You can read this Arizona Town Hall Background Report online

I’m not keen on waiting for the final report, so I’ve been reading the “Arizona Town Hall” background report – put together in large measure by Arizona State University, with Betsy Fahlman serving as editor.

The curated report “combines the work of nearly 30 Arizona author-contributors, and 10 artists and poets.”

Its 236 pages include a comprehensive history of Arizona arts and culture that should be required reading for anyone who works or plays with the arts.

Specific chapters of the report address areas such as arts education, tourism and cultural heritage, historic preservation, public libraries, museums, parks and the performing arts. Also economic issues, urban revitalization, public art and more.

There’s even fun show and tell type stuff. Figures on the “creative industries in Arizona.” Tables on arts-related employment, state art budgets, federal arts funding and the ever-sexy “per capita spending on states arts agencies.” Graphs showing “availability of arts education” and “per-pupil arts spending.”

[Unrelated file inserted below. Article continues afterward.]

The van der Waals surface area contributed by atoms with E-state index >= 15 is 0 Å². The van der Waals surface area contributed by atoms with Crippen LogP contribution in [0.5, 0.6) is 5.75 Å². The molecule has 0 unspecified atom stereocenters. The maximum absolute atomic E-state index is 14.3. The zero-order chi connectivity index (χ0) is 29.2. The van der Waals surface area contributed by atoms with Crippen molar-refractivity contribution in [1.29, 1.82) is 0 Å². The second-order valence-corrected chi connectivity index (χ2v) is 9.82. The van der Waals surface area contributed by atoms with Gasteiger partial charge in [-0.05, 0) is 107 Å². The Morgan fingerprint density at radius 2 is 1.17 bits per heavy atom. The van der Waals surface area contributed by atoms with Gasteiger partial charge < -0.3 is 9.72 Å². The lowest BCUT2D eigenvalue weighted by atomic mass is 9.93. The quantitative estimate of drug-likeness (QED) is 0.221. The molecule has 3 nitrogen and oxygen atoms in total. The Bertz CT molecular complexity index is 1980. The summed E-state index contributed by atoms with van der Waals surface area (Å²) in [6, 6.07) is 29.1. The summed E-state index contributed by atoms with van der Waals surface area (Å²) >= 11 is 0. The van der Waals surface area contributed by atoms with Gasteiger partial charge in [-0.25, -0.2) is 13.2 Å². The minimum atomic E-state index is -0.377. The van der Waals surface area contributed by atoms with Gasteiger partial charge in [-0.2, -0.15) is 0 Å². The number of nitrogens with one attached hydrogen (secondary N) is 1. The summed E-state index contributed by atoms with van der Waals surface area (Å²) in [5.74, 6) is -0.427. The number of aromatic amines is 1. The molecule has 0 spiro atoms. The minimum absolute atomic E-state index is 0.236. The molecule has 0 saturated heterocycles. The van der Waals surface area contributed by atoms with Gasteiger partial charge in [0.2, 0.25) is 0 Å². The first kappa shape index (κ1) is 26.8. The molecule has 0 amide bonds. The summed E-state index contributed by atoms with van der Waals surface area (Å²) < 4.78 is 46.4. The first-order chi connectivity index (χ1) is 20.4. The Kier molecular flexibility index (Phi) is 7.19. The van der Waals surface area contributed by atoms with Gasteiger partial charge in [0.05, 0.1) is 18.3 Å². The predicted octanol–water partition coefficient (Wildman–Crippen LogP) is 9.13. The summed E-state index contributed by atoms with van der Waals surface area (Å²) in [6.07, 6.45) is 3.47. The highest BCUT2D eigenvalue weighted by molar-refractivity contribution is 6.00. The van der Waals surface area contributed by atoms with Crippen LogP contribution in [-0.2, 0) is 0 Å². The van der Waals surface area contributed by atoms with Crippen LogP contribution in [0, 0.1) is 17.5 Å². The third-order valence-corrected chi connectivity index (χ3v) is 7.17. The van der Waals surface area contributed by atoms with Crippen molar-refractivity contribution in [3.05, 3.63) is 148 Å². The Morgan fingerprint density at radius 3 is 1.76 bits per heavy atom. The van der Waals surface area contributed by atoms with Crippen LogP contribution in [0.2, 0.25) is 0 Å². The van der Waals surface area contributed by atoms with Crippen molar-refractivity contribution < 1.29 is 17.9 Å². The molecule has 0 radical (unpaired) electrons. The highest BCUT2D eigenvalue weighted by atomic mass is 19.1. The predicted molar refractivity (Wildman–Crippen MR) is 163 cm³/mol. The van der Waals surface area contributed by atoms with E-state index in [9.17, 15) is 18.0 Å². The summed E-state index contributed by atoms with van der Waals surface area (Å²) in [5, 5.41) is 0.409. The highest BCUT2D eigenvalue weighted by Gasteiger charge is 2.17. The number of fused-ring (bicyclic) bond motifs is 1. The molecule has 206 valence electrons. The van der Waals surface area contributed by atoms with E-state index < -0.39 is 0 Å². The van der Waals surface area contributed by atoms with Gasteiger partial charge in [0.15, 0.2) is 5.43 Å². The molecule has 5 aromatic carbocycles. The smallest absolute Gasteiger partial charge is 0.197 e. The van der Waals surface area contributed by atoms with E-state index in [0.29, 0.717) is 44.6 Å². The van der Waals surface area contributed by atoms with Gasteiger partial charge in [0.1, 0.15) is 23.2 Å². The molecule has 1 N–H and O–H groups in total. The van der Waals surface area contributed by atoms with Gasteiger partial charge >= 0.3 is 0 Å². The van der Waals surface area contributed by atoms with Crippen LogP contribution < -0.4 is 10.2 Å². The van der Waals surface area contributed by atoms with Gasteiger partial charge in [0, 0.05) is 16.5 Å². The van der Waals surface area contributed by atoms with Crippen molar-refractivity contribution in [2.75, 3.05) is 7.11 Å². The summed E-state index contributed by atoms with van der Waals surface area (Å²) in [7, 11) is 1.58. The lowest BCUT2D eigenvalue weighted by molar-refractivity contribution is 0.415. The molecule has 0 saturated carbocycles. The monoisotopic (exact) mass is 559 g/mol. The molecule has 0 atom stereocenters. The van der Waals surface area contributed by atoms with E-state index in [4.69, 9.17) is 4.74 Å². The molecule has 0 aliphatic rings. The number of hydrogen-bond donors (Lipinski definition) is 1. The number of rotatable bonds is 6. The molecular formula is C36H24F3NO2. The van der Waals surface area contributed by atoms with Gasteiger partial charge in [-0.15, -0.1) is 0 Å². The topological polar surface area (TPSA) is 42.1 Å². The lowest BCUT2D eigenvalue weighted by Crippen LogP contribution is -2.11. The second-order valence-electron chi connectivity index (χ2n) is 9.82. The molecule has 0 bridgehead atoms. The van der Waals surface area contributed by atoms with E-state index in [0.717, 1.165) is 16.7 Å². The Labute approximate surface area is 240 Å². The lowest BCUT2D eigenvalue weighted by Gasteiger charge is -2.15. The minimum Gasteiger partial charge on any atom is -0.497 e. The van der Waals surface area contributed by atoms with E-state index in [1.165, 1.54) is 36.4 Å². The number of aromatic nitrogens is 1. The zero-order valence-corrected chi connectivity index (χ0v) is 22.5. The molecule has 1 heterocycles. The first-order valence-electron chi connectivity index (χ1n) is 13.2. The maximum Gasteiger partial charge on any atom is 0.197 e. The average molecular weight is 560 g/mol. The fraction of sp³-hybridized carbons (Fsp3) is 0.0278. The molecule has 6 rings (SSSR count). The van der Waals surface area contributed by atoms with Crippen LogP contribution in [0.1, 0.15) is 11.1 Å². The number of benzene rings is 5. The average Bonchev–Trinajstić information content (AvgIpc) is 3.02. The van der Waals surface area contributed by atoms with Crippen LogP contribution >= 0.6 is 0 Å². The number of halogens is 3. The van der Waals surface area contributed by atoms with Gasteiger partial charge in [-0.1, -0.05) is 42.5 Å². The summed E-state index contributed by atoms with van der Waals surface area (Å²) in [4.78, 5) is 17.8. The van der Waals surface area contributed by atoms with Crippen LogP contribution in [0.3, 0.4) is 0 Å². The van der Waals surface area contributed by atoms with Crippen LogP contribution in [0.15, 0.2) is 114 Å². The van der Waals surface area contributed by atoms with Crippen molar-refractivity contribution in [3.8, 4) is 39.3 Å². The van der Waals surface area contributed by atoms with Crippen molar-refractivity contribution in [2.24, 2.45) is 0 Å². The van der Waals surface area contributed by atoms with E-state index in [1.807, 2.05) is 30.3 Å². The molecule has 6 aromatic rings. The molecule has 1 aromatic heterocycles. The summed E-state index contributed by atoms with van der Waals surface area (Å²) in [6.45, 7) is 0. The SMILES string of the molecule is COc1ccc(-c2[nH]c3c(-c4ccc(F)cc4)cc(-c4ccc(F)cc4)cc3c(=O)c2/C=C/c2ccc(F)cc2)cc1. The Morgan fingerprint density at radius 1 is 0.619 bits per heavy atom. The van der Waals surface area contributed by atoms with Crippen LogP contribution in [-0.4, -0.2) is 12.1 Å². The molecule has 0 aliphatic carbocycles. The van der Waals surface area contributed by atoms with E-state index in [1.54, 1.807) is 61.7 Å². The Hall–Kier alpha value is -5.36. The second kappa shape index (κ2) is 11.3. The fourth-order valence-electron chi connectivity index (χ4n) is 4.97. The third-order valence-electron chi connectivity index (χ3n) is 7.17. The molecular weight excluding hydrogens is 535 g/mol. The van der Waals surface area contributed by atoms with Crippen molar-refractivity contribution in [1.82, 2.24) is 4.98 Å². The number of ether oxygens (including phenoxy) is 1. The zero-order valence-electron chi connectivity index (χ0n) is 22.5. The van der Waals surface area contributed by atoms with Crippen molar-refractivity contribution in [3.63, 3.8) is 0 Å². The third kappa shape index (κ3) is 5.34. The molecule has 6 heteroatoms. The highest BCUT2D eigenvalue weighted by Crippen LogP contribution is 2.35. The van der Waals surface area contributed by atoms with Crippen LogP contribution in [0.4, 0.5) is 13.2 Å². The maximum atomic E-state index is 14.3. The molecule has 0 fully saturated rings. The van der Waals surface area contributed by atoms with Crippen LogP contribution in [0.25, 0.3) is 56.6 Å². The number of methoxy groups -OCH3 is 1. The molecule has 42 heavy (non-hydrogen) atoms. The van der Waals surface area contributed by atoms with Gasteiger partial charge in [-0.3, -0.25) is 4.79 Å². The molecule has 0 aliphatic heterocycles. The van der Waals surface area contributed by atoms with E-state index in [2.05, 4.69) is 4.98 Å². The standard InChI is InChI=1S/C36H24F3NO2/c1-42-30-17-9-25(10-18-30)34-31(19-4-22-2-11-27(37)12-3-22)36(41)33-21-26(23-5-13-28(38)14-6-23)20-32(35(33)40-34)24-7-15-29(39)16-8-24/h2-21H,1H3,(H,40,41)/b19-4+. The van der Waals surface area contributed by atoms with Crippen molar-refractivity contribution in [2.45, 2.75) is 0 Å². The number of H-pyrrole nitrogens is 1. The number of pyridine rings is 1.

But what exactly will “Arizona Town Hall” participants be talking about in Tucson? I browsed a few of their discussion outlines, and found topics like these: What’s unique about Arizona arts and culture? How does the Arizona arts spectrum represent diverse populations?

They’ll also discuss the impact of Arizona arts and culture on our economy, education and quality of life. Plus the roles of private enterprise, private philanthropy, governments and other types of support for arts and culture.